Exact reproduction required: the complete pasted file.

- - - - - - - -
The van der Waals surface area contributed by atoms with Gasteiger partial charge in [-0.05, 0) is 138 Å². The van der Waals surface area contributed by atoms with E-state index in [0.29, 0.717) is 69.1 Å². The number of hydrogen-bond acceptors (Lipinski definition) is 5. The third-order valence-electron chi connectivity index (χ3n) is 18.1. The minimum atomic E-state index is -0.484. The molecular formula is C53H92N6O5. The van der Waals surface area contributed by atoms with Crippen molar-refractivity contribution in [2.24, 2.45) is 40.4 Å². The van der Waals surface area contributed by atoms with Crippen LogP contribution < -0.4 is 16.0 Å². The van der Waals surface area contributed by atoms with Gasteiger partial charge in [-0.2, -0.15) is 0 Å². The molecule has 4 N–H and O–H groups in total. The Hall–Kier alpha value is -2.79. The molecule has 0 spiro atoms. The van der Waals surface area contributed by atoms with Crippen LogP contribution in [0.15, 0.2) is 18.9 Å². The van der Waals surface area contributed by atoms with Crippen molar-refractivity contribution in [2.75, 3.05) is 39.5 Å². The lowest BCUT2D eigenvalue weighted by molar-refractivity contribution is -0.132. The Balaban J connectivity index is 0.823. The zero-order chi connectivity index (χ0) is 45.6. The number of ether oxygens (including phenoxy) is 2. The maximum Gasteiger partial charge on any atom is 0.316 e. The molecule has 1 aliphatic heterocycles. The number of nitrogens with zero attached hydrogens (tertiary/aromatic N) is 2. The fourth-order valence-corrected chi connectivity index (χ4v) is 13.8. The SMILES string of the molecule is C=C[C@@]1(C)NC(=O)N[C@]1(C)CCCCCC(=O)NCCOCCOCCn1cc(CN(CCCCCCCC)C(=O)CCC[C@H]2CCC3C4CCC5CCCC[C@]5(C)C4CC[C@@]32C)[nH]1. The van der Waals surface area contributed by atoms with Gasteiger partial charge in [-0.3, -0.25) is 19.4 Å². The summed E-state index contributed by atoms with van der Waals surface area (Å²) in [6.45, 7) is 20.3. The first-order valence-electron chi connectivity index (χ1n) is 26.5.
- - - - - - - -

The van der Waals surface area contributed by atoms with Gasteiger partial charge in [-0.05, 0) is 138 Å². The van der Waals surface area contributed by atoms with E-state index in [0.29, 0.717) is 69.1 Å². The number of hydrogen-bond acceptors (Lipinski definition) is 5. The third-order valence-electron chi connectivity index (χ3n) is 18.1. The minimum atomic E-state index is -0.484. The molecular formula is C53H92N6O5. The van der Waals surface area contributed by atoms with Crippen molar-refractivity contribution in [2.24, 2.45) is 40.4 Å². The van der Waals surface area contributed by atoms with Crippen LogP contribution < -0.4 is 16.0 Å². The van der Waals surface area contributed by atoms with Gasteiger partial charge in [-0.2, -0.15) is 0 Å². The molecule has 4 N–H and O–H groups in total. The Hall–Kier alpha value is -2.79. The molecule has 0 spiro atoms. The van der Waals surface area contributed by atoms with Crippen LogP contribution in [0.15, 0.2) is 18.9 Å². The van der Waals surface area contributed by atoms with Crippen molar-refractivity contribution in [2.75, 3.05) is 39.5 Å². The lowest BCUT2D eigenvalue weighted by molar-refractivity contribution is -0.132. The Balaban J connectivity index is 0.823. The zero-order chi connectivity index (χ0) is 45.6. The number of ether oxygens (including phenoxy) is 2. The maximum Gasteiger partial charge on any atom is 0.316 e. The molecule has 1 aliphatic heterocycles. The number of nitrogens with zero attached hydrogens (tertiary/aromatic N) is 2. The fourth-order valence-corrected chi connectivity index (χ4v) is 13.8. The SMILES string of the molecule is C=C[C@@]1(C)NC(=O)N[C@]1(C)CCCCCC(=O)NCCOCCOCCn1cc(CN(CCCCCCCC)C(=O)CCC[C@H]2CCC3C4CCC5CCCC[C@]5(C)C4CC[C@@]32C)[nH]1. The van der Waals surface area contributed by atoms with Gasteiger partial charge in [-0.3, -0.25) is 19.4 Å². The summed E-state index contributed by atoms with van der Waals surface area (Å²) in [6.45, 7) is 20.3. The first-order valence-electron chi connectivity index (χ1n) is 26.5.